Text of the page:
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Book Review < Back

Love and Rockets: X (vol. 10)

Credits: Written and Illustrated by Gilbert Hernandez
Publisher: Fantagraphics Books

Commentary

X explodes across a meandering (at first glance) tale of race and music in Los Angeles shortly before the Rodney King riots of 1993. What begins as a shiftless, slice-of-punk-rock life around the real band Love & Rockets (and not those name-stealing talentless turds from England) becomes a taught, masterful ensemble drama that bursts forth from the page with an urgent honesty, more familiar perhaps to journalism or a documentary than to comics - especially the magical realism that is most often Gilbert's literary stomping ground. Potent and prophetic, X is Gilbert Hernandez's most accessible, most relevant work to date.

Freed by and large of his setting his story in his ficticious town of Palomar (well, one character ends up there, but previous knowledge of the place is not needed), Hernandez tells us a story of Los Angeles in a very specific time and place; as he and his brothers have always been definitive L.A. cartoonists, the incisive reality he brings to X is only made possible by the fact that it's all taking place in Hernandez's back yard. There's a natural pace and authenticity to the characters, settings, and conversations that only a native Angelino could realize and translate to the page.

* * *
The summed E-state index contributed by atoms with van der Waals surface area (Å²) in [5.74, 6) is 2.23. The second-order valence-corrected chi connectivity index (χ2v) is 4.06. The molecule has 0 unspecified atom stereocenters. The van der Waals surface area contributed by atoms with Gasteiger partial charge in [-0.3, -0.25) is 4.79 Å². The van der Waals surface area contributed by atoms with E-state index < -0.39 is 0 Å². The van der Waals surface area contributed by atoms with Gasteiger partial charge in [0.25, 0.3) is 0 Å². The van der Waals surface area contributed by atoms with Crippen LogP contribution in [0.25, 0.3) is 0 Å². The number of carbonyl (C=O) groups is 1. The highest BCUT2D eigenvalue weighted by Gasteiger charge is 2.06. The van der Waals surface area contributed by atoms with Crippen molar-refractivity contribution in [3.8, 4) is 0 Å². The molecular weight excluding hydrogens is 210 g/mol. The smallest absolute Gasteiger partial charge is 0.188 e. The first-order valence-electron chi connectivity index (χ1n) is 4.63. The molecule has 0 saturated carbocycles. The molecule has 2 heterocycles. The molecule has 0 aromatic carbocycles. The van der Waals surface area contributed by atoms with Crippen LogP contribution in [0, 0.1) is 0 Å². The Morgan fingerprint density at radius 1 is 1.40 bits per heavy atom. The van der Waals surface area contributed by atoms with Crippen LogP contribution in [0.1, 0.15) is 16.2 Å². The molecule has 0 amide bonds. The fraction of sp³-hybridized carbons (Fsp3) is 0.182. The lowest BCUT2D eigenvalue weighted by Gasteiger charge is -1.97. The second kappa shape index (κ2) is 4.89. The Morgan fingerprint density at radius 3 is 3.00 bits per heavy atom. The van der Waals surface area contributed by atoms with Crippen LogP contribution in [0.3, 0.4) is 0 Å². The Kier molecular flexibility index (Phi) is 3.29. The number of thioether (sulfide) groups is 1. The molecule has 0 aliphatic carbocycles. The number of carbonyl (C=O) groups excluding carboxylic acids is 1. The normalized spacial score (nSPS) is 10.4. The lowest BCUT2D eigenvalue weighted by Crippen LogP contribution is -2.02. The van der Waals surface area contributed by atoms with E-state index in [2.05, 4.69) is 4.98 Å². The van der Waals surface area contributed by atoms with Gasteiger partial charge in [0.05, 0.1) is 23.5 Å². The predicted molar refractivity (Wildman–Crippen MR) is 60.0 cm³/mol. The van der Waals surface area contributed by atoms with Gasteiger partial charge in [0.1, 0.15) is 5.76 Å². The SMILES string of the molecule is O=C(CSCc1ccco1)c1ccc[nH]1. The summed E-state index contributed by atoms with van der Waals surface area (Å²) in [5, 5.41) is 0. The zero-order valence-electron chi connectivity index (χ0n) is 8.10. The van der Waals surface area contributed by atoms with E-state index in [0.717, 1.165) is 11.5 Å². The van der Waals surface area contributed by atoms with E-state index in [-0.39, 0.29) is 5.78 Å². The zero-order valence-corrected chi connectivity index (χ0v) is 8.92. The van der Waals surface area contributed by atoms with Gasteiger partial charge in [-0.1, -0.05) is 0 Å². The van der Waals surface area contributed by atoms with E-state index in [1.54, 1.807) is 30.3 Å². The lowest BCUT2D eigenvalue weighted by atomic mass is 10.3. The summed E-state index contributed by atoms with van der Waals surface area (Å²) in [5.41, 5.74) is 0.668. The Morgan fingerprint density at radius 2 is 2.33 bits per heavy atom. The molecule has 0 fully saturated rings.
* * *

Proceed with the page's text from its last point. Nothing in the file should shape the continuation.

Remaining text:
X has been compared to Altman's film Nashville in that both are multi-character narratives about a music event that never quite seems to come off, but Gilbert possesses a warmth and affection for some of his characters that Altman has never been able to convince me of possessing. To read the work collected now, and to place it in it's pre-riot context, it becomes apparent that the dread and tension permeating the tale comes from a man who knew where his town's vibe was heading, and no amount of "Can't we all just get along" would save us. X reads like Gilbert Hernandez praying for the soul and future of Los Angeles.

-- Matt Fraction

 
Matt Fraction splits his time between motion graphics and design house MK12, writing comics, and reading comics. He is the author of the graphic novels The Annotated Mantooth and Last of the Independents, both available from AiT/Planet Lar. He can be found on the web at mattfraction.com. His wife is hot.

 


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